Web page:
Data goes on being the hot topic that the brand managers are craving for. They ask for some more data, always. They believe that a huge amount of information about whatever they can find, will help them to navigate their brand to success. Or perhaps, and I will tend to go more in that direction, they want to accumulate data to cover themselves and deliberately proving that their decisions are backed up with information that you can’t contradict.
And then came their bedside book. This data fever was actively inspired by the book ‘Freakonomics – A rogue economist explores the hidden side of Everything’ by LevittDubner. But what most of the brand leaders missed dramatically, this book is not about data. This book is about is about how to use data to make some useful and disruptive conclusions. And you don’t need to accumulate them, you need to nurture the talent to select them, deepen them, analyse them and correlate them. And, now, we have Tyler Vigen (not Durden) who is the proof that data should be taken with precaution and professionalism.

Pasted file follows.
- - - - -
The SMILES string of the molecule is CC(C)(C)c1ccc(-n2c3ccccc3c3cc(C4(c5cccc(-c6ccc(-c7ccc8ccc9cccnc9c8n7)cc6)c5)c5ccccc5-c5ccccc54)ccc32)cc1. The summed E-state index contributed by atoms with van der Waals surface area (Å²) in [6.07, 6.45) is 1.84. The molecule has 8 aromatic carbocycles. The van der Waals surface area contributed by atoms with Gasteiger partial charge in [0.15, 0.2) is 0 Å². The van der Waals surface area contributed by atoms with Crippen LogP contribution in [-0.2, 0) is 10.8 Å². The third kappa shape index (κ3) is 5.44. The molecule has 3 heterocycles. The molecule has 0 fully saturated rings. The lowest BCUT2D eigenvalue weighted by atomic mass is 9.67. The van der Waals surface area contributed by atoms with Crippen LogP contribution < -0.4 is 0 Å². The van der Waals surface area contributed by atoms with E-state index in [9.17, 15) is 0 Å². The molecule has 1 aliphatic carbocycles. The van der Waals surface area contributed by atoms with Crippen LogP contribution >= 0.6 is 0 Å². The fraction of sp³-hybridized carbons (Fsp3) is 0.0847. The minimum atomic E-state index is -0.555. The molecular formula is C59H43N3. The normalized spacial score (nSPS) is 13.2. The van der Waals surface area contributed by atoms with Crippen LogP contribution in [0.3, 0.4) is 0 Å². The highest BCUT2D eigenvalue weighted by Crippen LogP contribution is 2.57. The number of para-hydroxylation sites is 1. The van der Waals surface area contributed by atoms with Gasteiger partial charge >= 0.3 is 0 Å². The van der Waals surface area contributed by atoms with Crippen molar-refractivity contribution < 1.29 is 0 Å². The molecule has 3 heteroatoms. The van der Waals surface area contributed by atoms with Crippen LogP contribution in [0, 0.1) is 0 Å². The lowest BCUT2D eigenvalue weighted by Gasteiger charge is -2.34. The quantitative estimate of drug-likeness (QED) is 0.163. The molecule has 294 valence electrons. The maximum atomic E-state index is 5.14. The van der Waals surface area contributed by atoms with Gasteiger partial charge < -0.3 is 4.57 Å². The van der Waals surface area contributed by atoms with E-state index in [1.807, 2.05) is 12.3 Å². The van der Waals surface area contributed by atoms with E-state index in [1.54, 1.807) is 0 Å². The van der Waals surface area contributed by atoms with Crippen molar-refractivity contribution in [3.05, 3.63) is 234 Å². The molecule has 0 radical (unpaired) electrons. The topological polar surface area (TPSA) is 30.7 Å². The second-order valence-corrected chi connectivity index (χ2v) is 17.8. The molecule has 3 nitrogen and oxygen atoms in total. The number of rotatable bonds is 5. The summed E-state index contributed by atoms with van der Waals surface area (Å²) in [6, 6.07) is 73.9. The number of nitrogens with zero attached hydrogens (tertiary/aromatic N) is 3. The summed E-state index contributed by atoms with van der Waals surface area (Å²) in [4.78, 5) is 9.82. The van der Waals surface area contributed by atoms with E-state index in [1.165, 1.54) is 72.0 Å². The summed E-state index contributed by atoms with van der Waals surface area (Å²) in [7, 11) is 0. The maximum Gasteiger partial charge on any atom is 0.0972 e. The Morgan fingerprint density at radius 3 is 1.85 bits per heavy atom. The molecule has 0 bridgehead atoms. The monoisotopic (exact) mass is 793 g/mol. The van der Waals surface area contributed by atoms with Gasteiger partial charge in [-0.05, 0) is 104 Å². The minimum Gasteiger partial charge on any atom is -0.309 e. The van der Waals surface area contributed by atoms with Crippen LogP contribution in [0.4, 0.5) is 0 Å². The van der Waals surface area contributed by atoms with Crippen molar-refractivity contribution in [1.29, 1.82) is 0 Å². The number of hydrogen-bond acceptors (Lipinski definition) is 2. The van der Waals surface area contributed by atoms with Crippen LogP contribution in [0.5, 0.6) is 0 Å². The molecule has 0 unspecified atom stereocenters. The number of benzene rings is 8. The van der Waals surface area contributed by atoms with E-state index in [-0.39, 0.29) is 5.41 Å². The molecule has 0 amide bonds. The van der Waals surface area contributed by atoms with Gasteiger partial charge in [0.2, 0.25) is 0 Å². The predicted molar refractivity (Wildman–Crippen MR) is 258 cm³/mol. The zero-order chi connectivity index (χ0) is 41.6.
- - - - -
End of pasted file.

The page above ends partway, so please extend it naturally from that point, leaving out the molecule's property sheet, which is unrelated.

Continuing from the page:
This Harvard Law School alumnus just claimed what nobody could really explain ‘Two sets of data might appear to be strongly linked but correlation does not equal causation’. In summary, two bunches of data might look correlated but they have nothing to do with each other. But the media and some professionals may take some harmful shortcuts to highlight what does not really exist. A month later Tyler Vigen launched his blog ‘Spurious Correlations’ (http://www.tylervigen.com/spurious-correlations), he saw a study that reported a strong correlation between Atlantic hurricanes with female names and number of fatalities. The authors were claiming that hurricanes with females’ name are more deadly because we don’t take them as seriously. These are interesting conclusions that might not reflect an obvious reality.
Here, you can enjoy some of the graphics he put together to warn people (with a pinch of deadly humor) about the delicate utilization of data. Some of them are out of this world.
If you have to lead your brands and make some conclusions, you have to be careful with data and select/understand them wisely. The conclusions are more important than the amount of them. Too much data kills data. And can kill your thinking.